Home Health Blogger

COVID-19: Daily Management Plan for Home Health Agencies

Posted by Melissa Cott on Mar 18, 2020

1. Provide home health services to priority patients only.

Since the corona virus in the US is not contained, the presumption must be that anyone can have the COVID-19 virus. Under these circumstances your HHA must limit contact to patients that require critical care and have no one - other than home health agency personnel - to provide the service.

Priority patients includes those with the following skilled needs:

  • administer critical medications that cannot be administered by anyone other than home health personnel.
  • perform critical procedures that cannot be administered by anyone other than home health personnel such wound care, IV therapy, TPN, ventilator care, etc.Download Transmission Precautions for Home Health Workers

2. Provide telephone support to patients and families.

Especially for non-priority patients, assign office personnel to be available - by phone - to patients and families that need guidance on patient care care while no-one is available to perform home visits. The person(s) must be available to provide guidance on how to manage the patient's medical condition until a home health clinician can resume visits.

3. Home health workers who make visits practice standard & transmission precautions.

Field clinicians know that COVID-19 is spread through respiratory droplets that are coughed or exhaled out by someone who has the virus. People catch the virus if they breathe in droplets from an infected person who coughs or exhales droplets.

The virus can also be transmitted by touching objects or surfaces that have been exposed to the virus, then touching the eyes, nose or mouth. The virus can live on surfaces for an indeterminate amount of time.

4. Home health workers who make visits have personal protective equipment (PPE).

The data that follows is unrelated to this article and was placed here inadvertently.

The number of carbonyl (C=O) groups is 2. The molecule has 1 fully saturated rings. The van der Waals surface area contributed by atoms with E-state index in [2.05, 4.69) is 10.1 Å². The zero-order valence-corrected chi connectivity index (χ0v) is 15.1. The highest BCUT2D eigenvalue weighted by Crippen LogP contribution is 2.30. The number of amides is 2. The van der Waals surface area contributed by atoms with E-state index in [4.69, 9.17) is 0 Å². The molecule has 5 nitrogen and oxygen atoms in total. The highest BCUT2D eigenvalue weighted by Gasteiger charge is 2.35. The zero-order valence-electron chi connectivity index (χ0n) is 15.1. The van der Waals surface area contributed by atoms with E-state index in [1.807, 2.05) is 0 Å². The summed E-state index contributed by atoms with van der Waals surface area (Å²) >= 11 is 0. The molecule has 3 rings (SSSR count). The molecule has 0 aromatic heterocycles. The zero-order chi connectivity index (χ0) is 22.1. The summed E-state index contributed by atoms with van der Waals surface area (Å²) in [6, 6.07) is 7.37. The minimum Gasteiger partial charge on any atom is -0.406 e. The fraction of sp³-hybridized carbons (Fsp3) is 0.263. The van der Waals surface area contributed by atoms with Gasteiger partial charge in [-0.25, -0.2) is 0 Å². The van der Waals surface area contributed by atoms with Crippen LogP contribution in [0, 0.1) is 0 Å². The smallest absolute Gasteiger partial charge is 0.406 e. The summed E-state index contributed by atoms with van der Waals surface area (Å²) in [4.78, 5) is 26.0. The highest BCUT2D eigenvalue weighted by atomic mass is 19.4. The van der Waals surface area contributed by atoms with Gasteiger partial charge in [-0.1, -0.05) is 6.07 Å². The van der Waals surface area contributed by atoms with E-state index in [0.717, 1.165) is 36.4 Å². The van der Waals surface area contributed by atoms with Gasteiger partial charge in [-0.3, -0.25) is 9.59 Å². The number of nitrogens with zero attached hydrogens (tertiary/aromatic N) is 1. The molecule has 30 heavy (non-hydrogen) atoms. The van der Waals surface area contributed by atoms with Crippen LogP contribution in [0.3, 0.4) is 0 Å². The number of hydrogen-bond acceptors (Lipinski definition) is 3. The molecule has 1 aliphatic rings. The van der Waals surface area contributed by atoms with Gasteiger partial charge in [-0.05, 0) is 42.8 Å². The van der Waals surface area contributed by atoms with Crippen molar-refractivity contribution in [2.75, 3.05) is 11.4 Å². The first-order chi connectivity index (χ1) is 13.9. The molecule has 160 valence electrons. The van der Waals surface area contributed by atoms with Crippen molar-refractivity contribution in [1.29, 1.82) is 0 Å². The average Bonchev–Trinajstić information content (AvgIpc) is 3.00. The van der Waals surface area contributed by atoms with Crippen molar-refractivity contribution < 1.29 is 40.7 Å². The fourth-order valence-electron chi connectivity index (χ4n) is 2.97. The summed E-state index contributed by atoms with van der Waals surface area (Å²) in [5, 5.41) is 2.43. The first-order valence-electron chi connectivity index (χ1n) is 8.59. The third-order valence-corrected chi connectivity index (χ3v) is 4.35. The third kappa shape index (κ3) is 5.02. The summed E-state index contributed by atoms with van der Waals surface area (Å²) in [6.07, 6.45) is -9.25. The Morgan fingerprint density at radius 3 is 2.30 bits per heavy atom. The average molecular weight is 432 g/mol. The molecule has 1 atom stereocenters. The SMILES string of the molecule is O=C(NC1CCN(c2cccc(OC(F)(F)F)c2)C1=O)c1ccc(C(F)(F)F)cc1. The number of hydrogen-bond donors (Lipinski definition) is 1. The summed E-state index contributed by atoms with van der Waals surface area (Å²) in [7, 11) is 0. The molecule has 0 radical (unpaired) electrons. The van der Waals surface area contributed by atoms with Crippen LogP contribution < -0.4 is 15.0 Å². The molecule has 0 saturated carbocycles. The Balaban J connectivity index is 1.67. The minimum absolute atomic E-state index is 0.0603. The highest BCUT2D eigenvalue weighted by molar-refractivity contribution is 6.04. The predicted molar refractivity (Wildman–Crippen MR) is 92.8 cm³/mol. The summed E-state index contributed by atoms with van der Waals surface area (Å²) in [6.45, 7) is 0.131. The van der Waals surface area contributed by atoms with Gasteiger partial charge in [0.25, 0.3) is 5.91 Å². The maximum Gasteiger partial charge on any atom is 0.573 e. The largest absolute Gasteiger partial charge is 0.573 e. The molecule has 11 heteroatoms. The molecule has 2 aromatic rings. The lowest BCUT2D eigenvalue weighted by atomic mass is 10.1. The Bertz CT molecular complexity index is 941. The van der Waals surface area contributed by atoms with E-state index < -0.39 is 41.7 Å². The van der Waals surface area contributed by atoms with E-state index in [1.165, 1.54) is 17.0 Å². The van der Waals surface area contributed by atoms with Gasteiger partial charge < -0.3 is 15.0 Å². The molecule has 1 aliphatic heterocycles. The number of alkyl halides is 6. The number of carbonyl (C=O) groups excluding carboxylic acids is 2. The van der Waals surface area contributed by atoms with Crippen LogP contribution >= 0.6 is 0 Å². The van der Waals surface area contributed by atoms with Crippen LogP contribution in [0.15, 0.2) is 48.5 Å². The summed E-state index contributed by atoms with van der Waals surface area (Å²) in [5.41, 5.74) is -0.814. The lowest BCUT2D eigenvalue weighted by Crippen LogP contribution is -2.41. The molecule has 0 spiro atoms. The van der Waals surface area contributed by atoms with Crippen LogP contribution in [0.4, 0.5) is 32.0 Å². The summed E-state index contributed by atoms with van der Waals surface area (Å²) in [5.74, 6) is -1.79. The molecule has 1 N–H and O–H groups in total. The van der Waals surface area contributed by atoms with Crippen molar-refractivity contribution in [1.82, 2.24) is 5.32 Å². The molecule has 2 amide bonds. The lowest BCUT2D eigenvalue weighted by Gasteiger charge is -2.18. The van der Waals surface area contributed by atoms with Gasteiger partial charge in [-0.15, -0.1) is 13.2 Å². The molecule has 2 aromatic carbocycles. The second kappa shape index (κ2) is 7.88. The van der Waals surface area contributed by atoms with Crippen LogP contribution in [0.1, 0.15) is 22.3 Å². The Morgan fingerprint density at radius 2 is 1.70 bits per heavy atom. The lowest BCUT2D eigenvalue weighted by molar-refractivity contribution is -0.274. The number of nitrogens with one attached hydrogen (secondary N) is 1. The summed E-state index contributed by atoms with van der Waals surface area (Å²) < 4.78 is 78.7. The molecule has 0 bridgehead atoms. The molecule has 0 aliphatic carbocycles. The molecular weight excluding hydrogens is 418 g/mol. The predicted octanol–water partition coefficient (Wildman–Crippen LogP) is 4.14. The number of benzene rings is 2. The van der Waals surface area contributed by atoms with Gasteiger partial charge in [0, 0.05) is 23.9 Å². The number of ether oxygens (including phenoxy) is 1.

Field clinicians (nurses, therapists and aides) - who are making visits - have masks, gowns, gloves, and goggles. 

No PPE? Read our Blog on COVID-19: Substitutions for Personal Protective Equipment (PPE).

5. Home health workers who make visits know how to use PPE.

Field clinicians know how to put on (don) and remove (doff) personal protective equipment. Additionally, field clinicians know how to dispose of or sanitize equipment after use.

6. Home health field staff know how to protect eyes, exposed skin and practice respiratory hygiene.

During patient care:

  • The patient must have a covering over the mouth.
  • The field clinician must have a covering over the mouth.
  • The patient must have protective cover of eyes and exposed areas of the skin.
  • The field clinician must have protective cover of eyes and skin.
  • Since virus can live on surfaces for an unknown amount of time, surfaces where patients and healthcare worker are touching must be sanitized frequently.
  • Patients must wash hands multiple times throughout the day.
  • Field staff must dispose of disposable protective gear and sanitize equipment equipment after each patient encounter.
  • Field staff must wash hands before, during and after each patient encounter.


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